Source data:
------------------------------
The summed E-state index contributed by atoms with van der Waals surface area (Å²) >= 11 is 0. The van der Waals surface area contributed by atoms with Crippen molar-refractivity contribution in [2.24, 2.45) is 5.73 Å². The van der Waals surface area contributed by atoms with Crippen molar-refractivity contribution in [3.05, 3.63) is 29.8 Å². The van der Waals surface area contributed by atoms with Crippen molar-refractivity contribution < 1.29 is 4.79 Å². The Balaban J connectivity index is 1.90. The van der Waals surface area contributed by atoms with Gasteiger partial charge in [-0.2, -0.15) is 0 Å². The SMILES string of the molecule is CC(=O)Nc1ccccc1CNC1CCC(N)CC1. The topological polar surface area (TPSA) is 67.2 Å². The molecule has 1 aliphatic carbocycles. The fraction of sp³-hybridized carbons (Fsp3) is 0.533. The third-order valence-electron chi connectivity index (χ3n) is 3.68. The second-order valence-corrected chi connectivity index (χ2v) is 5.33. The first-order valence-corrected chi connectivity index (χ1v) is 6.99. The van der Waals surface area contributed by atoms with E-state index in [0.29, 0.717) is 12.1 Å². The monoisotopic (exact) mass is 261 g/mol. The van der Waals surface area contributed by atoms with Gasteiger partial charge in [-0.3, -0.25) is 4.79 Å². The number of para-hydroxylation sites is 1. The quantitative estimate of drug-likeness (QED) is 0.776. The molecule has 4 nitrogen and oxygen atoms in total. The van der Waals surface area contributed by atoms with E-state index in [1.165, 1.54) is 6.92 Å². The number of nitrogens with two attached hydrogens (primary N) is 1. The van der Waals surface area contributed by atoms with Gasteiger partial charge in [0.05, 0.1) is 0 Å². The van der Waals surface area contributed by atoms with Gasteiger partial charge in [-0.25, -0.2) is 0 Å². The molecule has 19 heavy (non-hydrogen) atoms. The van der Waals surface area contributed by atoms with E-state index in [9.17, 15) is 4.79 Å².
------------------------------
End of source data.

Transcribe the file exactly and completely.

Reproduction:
The summed E-state index contributed by atoms with van der Waals surface area (Å²) >= 11 is 0. The van der Waals surface area contributed by atoms with Crippen molar-refractivity contribution in [2.24, 2.45) is 5.73 Å². The van der Waals surface area contributed by atoms with Crippen molar-refractivity contribution in [3.05, 3.63) is 29.8 Å². The van der Waals surface area contributed by atoms with Crippen molar-refractivity contribution < 1.29 is 4.79 Å². The Balaban J connectivity index is 1.90. The van der Waals surface area contributed by atoms with Gasteiger partial charge in [-0.2, -0.15) is 0 Å². The SMILES string of the molecule is CC(=O)Nc1ccccc1CNC1CCC(N)CC1. The topological polar surface area (TPSA) is 67.2 Å². The molecule has 1 aliphatic carbocycles. The fraction of sp³-hybridized carbons (Fsp3) is 0.533. The third-order valence-electron chi connectivity index (χ3n) is 3.68. The second-order valence-corrected chi connectivity index (χ2v) is 5.33. The first-order valence-corrected chi connectivity index (χ1v) is 6.99. The van der Waals surface area contributed by atoms with E-state index in [0.29, 0.717) is 12.1 Å². The monoisotopic (exact) mass is 261 g/mol. The van der Waals surface area contributed by atoms with Gasteiger partial charge in [-0.3, -0.25) is 4.79 Å². The number of para-hydroxylation sites is 1. The quantitative estimate of drug-likeness (QED) is 0.776. The molecule has 4 nitrogen and oxygen atoms in total. The van der Waals surface area contributed by atoms with E-state index in [1.165, 1.54) is 6.92 Å². The number of nitrogens with two attached hydrogens (primary N) is 1. The van der Waals surface area contributed by atoms with Gasteiger partial charge in [0.05, 0.1) is 0 Å². The van der Waals surface area contributed by atoms with Gasteiger partial charge in [-0.25, -0.2) is 0 Å². The molecule has 19 heavy (non-hydrogen) atoms. The van der Waals surface area contributed by atoms with E-state index in [9.17, 15) is 4.79 Å².